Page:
What’s a Tire Safety Report?
A clean vehicle and a safer vehicle - Thanks to exciting new technology provided by Tire Discounters, customers of The Carriage House Car Wash in Kings Mill are getting both. As you go through the wash bay, our safety equipment measures your tread depth and your wheel alignment. Then an easy-to-read report is created for you. You can access your report by texting the word SAFETY to 67032 and providing your license plate number. The results are available within one business day after you go through the car wash.
Here’s a sample...
How to Read the Report – Tread Depth
Tire tread depth is the measurement between the top of the tire and the tire’s deepest grooves. This section measures your tread depth in four places of each tire. Measuring the tread on your tire is important because it can show any issues you may have with your tires and your vehicle.
A new tire should show the same tread depth across all four measurements on the tire. Tread depth is measured in 32nds of an inch. If a tread depth says 8, that means you have 8/32 of an inch tread depth.
Each tire’s beginning tread depth will be different. A new passenger tire will be in the range of 7-10/32, while a larger truck tire may be in the range of 10-14/32. A tire’s tread will wear as the vehicle is driven. In most US states, tires are legally worn out when tread depth reaches 2/32. Many tire manufacturers recommend tire replacement when the tread is worn down to 3/32.
How does tread depth impact me?
Tire tread depth is important because a tire’s grooves squeeze out water, debris and snow so tread can contact the road. Tires can hit the road and keep the vehicle running smoothly. As tires wear, tread depth decreases compromising the tire’s ability to make solid contact with the road. As tread depth decreases, the vehicle’s wet weather stopping distance increases.
How to Read the Report – Wheel Alignment
This section measures your wheel alignment in four specific ways: Front Toe, Front Camber, Rear Toe, and Rear Camber. Measuring the wheel alignment on your vehicle can show you any issues you may have with your tires and your vehicle.
What’s an Alignment?
You could be the best driver in the world, but during your vehicle's life, potholes are hit, sharp turns are taken, and brakes are slammed - all of which cause your components to wear down and your wheels to shift, which can pull your car in one direction. This is natural wear and tear - but it can accelerate tire wear. Alignment returns the angles of your vehicle’s wheels to the manufacturer’s specifications.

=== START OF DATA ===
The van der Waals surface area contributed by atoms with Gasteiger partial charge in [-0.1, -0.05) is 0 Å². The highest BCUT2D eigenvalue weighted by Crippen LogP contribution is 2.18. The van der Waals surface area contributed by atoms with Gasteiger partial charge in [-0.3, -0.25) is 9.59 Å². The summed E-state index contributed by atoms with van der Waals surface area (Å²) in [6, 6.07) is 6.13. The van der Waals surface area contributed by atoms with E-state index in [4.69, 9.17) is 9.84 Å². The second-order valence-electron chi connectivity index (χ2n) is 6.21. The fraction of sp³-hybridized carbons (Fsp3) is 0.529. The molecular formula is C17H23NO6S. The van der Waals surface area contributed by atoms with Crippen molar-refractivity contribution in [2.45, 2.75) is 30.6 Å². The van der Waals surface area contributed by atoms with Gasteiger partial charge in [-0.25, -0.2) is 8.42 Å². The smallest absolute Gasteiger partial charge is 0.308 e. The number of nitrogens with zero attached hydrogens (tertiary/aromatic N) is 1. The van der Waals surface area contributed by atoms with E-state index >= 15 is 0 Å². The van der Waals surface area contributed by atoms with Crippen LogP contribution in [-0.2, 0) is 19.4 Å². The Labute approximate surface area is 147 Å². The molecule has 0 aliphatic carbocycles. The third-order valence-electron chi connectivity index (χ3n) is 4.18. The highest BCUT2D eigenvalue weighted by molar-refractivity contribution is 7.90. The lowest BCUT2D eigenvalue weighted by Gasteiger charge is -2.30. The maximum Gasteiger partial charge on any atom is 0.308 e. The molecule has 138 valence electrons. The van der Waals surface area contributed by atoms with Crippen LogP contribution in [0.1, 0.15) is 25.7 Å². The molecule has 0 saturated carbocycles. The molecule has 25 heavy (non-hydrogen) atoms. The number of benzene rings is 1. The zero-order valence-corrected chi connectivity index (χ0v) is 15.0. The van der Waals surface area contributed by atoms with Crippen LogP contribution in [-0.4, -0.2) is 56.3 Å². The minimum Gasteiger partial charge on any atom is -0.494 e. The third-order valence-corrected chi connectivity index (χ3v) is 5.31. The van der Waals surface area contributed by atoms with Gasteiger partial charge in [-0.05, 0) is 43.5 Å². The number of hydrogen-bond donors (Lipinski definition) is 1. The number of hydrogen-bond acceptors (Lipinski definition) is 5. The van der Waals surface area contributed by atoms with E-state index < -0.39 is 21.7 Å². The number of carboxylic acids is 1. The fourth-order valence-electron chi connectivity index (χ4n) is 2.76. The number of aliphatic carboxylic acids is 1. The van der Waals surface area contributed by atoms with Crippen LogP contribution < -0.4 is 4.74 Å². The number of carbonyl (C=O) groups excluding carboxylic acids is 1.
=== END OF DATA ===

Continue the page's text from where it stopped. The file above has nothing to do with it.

Reduces tire wear and provides maximum tire life.
Enhances fuel economy.
Increases overall driving safety.
What is Camber, Toe, and Caster and what does it mean if this is red on my Tire Safety Report?
Camber is the inward or outward angle of the tire when viewed from the front of the vehicle. Too much inward or outward tilt, also known as negative and positive camber, indicates improper alignment and will need to be adjusted.
Toe is the extent to which your tires turn inward or outward when viewed from above.
Caster is the angle of your steering axis when viewed from the side of your vehicle. If you have positive caster, the steering axis will tilt toward the driver. Negative caster means the steering axis tilts towards the front of the vehicle.
How to Read the Report – Wet Weather Stopping Distance
Remember when you were studying for the driver’s license test, and it asked you how many car lengths you should keep in between you and the next car? That’s kind of what wet stopping distance is. The Wet Stopping Distance measurement on the report says how many feet it will take your vehicle to come to a complete stop at 60 mph.
When calculating the minimum stopping distance, the following assumptions are being made:
Initial velocity of 60 mph
Driver & vehicle reaction time is instantaneous
Max braking force is being applied on all 4 wheels
No incline or decline on road
Straight line stop
No wheel lock-ups or hydroplaning
Tire to road coefficient of friction is constant
If any of these measurements are red, you should get your alignment checked by a Tire Discounters ASE certified technician. Ignoring these signs can make your alignment problems more expensive to address down the road, can reduce the life of your tires, or cause driver assist systems to malfunction.
The information provided in the Tire Safety Report may not reflect real-time conditions or encompass all potential issues. This report is intended for informational purposes only and does not replace professional inspection or maintenance. While every effort has been made to provide accurate and reliable information, Tire Discounters (including its affiliates, subsidiaries, and entities under common control or ownership) assumes no responsibility or liability for accuracy, completeness, or usefulness of the report and makes no warranties, express or implied.